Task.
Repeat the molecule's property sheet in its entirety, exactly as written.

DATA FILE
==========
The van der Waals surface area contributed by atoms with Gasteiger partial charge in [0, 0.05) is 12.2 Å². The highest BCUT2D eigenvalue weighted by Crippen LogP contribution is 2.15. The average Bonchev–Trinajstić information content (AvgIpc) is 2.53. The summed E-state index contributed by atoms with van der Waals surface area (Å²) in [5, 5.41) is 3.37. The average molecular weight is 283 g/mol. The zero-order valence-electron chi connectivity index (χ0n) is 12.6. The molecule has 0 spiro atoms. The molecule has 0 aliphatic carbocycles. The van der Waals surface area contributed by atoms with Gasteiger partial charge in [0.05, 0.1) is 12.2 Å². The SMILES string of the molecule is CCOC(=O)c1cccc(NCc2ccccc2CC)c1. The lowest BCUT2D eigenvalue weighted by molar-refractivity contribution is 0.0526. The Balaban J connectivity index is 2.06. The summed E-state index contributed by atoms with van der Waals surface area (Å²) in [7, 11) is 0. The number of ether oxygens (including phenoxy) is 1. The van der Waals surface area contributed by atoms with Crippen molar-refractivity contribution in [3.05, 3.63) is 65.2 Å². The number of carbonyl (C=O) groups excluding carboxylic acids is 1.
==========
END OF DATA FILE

The van der Waals surface area contributed by atoms with Gasteiger partial charge in [0, 0.05) is 12.2 Å². The highest BCUT2D eigenvalue weighted by Crippen LogP contribution is 2.15. The average Bonchev–Trinajstić information content (AvgIpc) is 2.53. The summed E-state index contributed by atoms with van der Waals surface area (Å²) in [5, 5.41) is 3.37. The average molecular weight is 283 g/mol. The zero-order valence-electron chi connectivity index (χ0n) is 12.6. The molecule has 0 spiro atoms. The molecule has 0 aliphatic carbocycles. The van der Waals surface area contributed by atoms with Gasteiger partial charge in [0.05, 0.1) is 12.2 Å². The SMILES string of the molecule is CCOC(=O)c1cccc(NCc2ccccc2CC)c1. The lowest BCUT2D eigenvalue weighted by molar-refractivity contribution is 0.0526. The Balaban J connectivity index is 2.06. The summed E-state index contributed by atoms with van der Waals surface area (Å²) in [7, 11) is 0. The number of ether oxygens (including phenoxy) is 1. The van der Waals surface area contributed by atoms with Crippen molar-refractivity contribution in [3.05, 3.63) is 65.2 Å². The number of carbonyl (C=O) groups excluding carboxylic acids is 1.